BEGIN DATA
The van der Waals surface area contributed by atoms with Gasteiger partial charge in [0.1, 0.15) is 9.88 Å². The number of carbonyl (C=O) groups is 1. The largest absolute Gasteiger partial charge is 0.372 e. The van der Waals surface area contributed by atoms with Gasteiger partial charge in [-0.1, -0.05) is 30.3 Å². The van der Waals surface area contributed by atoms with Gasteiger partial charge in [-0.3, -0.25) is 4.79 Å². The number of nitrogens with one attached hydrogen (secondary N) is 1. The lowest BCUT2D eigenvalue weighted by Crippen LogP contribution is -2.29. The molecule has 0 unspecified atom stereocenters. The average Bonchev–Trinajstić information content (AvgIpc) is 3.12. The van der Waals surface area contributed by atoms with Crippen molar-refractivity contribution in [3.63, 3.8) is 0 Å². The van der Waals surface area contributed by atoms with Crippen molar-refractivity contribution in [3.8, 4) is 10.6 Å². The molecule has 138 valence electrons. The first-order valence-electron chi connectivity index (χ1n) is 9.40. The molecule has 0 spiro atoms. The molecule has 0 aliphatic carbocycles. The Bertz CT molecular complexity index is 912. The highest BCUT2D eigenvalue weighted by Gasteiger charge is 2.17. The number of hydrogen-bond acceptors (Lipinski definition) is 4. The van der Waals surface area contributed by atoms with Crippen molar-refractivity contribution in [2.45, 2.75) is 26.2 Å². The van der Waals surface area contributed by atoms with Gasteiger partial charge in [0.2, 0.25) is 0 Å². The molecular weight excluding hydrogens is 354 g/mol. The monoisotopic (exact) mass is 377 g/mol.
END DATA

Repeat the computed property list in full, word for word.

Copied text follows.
The van der Waals surface area contributed by atoms with Gasteiger partial charge in [0.1, 0.15) is 9.88 Å². The number of carbonyl (C=O) groups is 1. The largest absolute Gasteiger partial charge is 0.372 e. The van der Waals surface area contributed by atoms with Gasteiger partial charge in [-0.1, -0.05) is 30.3 Å². The van der Waals surface area contributed by atoms with Gasteiger partial charge in [-0.3, -0.25) is 4.79 Å². The number of nitrogens with one attached hydrogen (secondary N) is 1. The lowest BCUT2D eigenvalue weighted by Crippen LogP contribution is -2.29. The molecule has 0 unspecified atom stereocenters. The average Bonchev–Trinajstić information content (AvgIpc) is 3.12. The van der Waals surface area contributed by atoms with Crippen molar-refractivity contribution in [3.63, 3.8) is 0 Å². The van der Waals surface area contributed by atoms with Crippen molar-refractivity contribution in [3.8, 4) is 10.6 Å². The molecule has 138 valence electrons. The first-order valence-electron chi connectivity index (χ1n) is 9.40. The molecule has 0 spiro atoms. The molecule has 0 aliphatic carbocycles. The Bertz CT molecular complexity index is 912. The highest BCUT2D eigenvalue weighted by Gasteiger charge is 2.17. The number of hydrogen-bond acceptors (Lipinski definition) is 4. The van der Waals surface area contributed by atoms with Crippen molar-refractivity contribution in [2.45, 2.75) is 26.2 Å². The van der Waals surface area contributed by atoms with Gasteiger partial charge in [0.2, 0.25) is 0 Å². The molecular weight excluding hydrogens is 354 g/mol. The monoisotopic (exact) mass is 377 g/mol.